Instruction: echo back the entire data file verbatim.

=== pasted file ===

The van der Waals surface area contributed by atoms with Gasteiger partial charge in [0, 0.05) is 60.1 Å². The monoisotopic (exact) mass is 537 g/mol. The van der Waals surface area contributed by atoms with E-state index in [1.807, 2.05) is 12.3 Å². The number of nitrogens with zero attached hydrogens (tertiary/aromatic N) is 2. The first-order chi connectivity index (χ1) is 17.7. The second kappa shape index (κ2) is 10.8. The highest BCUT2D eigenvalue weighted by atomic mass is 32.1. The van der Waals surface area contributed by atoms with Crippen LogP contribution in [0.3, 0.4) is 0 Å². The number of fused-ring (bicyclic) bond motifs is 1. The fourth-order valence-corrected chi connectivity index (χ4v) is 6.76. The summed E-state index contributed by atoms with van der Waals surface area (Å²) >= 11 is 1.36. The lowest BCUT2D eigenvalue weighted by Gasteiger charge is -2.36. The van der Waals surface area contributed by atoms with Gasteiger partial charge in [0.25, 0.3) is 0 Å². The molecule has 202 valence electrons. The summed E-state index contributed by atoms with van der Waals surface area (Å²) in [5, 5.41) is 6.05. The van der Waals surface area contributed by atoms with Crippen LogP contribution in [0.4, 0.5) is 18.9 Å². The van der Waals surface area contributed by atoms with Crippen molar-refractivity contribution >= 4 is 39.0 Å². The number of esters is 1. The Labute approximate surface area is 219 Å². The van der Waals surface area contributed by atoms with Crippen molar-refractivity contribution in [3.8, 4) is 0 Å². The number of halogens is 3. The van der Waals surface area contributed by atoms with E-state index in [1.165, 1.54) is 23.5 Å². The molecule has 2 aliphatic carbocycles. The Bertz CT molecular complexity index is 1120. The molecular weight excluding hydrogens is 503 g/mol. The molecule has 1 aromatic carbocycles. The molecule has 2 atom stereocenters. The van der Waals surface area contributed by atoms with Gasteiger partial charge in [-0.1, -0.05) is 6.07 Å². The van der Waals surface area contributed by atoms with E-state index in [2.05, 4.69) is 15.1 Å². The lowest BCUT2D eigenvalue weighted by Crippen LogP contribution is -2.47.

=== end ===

The van der Waals surface area contributed by atoms with Gasteiger partial charge in [0, 0.05) is 60.1 Å². The monoisotopic (exact) mass is 537 g/mol. The van der Waals surface area contributed by atoms with E-state index in [1.807, 2.05) is 12.3 Å². The number of nitrogens with zero attached hydrogens (tertiary/aromatic N) is 2. The first-order chi connectivity index (χ1) is 17.7. The second kappa shape index (κ2) is 10.8. The highest BCUT2D eigenvalue weighted by atomic mass is 32.1. The van der Waals surface area contributed by atoms with Crippen LogP contribution in [0.3, 0.4) is 0 Å². The number of fused-ring (bicyclic) bond motifs is 1. The fourth-order valence-corrected chi connectivity index (χ4v) is 6.76. The summed E-state index contributed by atoms with van der Waals surface area (Å²) >= 11 is 1.36. The lowest BCUT2D eigenvalue weighted by Gasteiger charge is -2.36. The van der Waals surface area contributed by atoms with Gasteiger partial charge in [0.25, 0.3) is 0 Å². The molecule has 202 valence electrons. The summed E-state index contributed by atoms with van der Waals surface area (Å²) in [5, 5.41) is 6.05. The van der Waals surface area contributed by atoms with Crippen LogP contribution in [0.4, 0.5) is 18.9 Å². The van der Waals surface area contributed by atoms with Crippen molar-refractivity contribution >= 4 is 39.0 Å². The number of esters is 1. The Labute approximate surface area is 219 Å². The van der Waals surface area contributed by atoms with Crippen molar-refractivity contribution in [3.8, 4) is 0 Å². The number of halogens is 3. The van der Waals surface area contributed by atoms with E-state index in [1.165, 1.54) is 23.5 Å². The molecule has 2 aliphatic carbocycles. The Bertz CT molecular complexity index is 1120. The molecular weight excluding hydrogens is 503 g/mol. The molecule has 1 aromatic carbocycles. The molecule has 2 atom stereocenters. The van der Waals surface area contributed by atoms with Gasteiger partial charge in [-0.1, -0.05) is 6.07 Å². The van der Waals surface area contributed by atoms with E-state index in [2.05, 4.69) is 15.1 Å². The lowest BCUT2D eigenvalue weighted by Crippen LogP contribution is -2.47.